Thursday, 18 April 2019

The 5 best birds in Carleton County for 2018

     It has been an extraordinary year for birding in Carleton County. I've always known that there were rare birds to be found in our area, it was just a matter of having the time and for more people to be looking. Over the last couple of years, more and more have been looking and not surprisingly to me at least, other birders have started to flock to our part of New Brunswick to see a couple of unique sightings.
     Special thanks to Jim Wilson for unknowingly inspiring me to do this write-up and to Stu Tingley who has kept a close an eye on the Carleton County Birds Facebook page that I started and has confirmed and identified the most important species on this list.

1) Gray Kingbird - found and first photographed by Lorna Stokes on October 2nd in Wilmot. It feasted on insects while it was here and didn't mind the dozens of observers during its stay. Its behaviors are similar to an Eastern Kingbird which we see on a regular basis in Carleton County . This was the first confirmed record for this species in New Brunswick so that is why it made it to the top of the list!

2) Bullock's Oriole - found and first photographed by Dorothy Davis on October 27th in Charleston. This was the first record for the county and there are only a small handful of sightings of this bird for all of New Brunswick. This species of oriole is found in the western part of North America and upon first glance, looks much like our Baltimore Oriole. It stayed for just a few days and feasted on suet.

3)  Townsend's Solitaire - found and first photographed by Cheryl Cox on November 20th in Richmond Corner. The last time this bird was spotted in our area was way back in 1952! It is part of the thrush family which an American Robin is also a part of. The Townsend's Solitare is a western bird and feeds primarily on berries.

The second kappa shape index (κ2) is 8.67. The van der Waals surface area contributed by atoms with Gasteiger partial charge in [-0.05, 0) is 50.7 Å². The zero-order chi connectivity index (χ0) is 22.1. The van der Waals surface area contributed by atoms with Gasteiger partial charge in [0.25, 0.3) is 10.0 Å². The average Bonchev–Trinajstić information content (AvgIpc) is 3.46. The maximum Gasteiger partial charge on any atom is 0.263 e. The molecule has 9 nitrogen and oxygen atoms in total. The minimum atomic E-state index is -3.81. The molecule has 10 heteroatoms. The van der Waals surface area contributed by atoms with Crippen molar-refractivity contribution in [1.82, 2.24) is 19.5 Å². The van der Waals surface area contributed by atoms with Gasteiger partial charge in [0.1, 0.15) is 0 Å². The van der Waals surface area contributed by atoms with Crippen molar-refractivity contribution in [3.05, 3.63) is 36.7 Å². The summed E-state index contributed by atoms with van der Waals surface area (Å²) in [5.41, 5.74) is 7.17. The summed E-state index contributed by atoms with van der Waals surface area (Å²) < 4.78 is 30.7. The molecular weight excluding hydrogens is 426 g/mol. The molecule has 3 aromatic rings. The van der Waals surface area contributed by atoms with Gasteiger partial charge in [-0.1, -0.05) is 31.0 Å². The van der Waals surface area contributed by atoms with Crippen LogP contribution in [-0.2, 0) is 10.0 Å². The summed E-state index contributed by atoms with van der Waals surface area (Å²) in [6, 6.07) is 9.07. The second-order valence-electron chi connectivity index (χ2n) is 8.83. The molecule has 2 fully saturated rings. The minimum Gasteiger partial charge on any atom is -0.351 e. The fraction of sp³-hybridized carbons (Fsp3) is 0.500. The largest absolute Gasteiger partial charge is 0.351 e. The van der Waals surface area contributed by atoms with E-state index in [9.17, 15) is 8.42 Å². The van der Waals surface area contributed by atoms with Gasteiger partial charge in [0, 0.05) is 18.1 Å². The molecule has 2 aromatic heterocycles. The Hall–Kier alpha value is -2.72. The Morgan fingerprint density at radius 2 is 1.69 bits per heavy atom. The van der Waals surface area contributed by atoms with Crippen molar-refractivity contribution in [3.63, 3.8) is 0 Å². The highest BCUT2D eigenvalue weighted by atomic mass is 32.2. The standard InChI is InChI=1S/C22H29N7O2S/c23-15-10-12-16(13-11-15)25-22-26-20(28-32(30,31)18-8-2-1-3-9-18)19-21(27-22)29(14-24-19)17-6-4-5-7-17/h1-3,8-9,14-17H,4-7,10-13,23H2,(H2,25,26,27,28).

4)  White-rumped Sandpiper - found and first photographed by me, Nathan Staples, on September 29th along the St. John River close to Bull's Creek. This sighting has been included because we don't see a lot of shorebirds in our county and this was a first for our area. The water levels of the St. John and Meduxnekeag Rivers were especially low in the fall so it was a great time to see a number of different shorebirds here instead of traveling to the other parts of the province where they can be seen on a regular basis.

5) Tufted Titmouse - found and first photographed by Ellen Helmuth. There have been a handful of sightings of this species in our area, but what made this special was that it was the first time two have been found together in the county. This is a common bird in the New England area, but a few are spotted each year in different parts of NB. They can be as friendly as Black-capped Chickadees and a pleasure to listen to. The pair only stayed for a few days at the feeders of the Helmuth family in downtown Woodstock. No one managed to get a photo so I included a picture of the last time one was found in our area which was a couple of years ago in Bloomfield at the feeders of Mark and Suzanne Jobin.

Honorable Mention

Sandhill Crane - found and first photographed by Tammey Mclean on May 25th. There are only a handful of records of this species for the county. It didn't stay long, but Tammey posted a video of it close to her house in Watson Settlement on Carleton County Birds.

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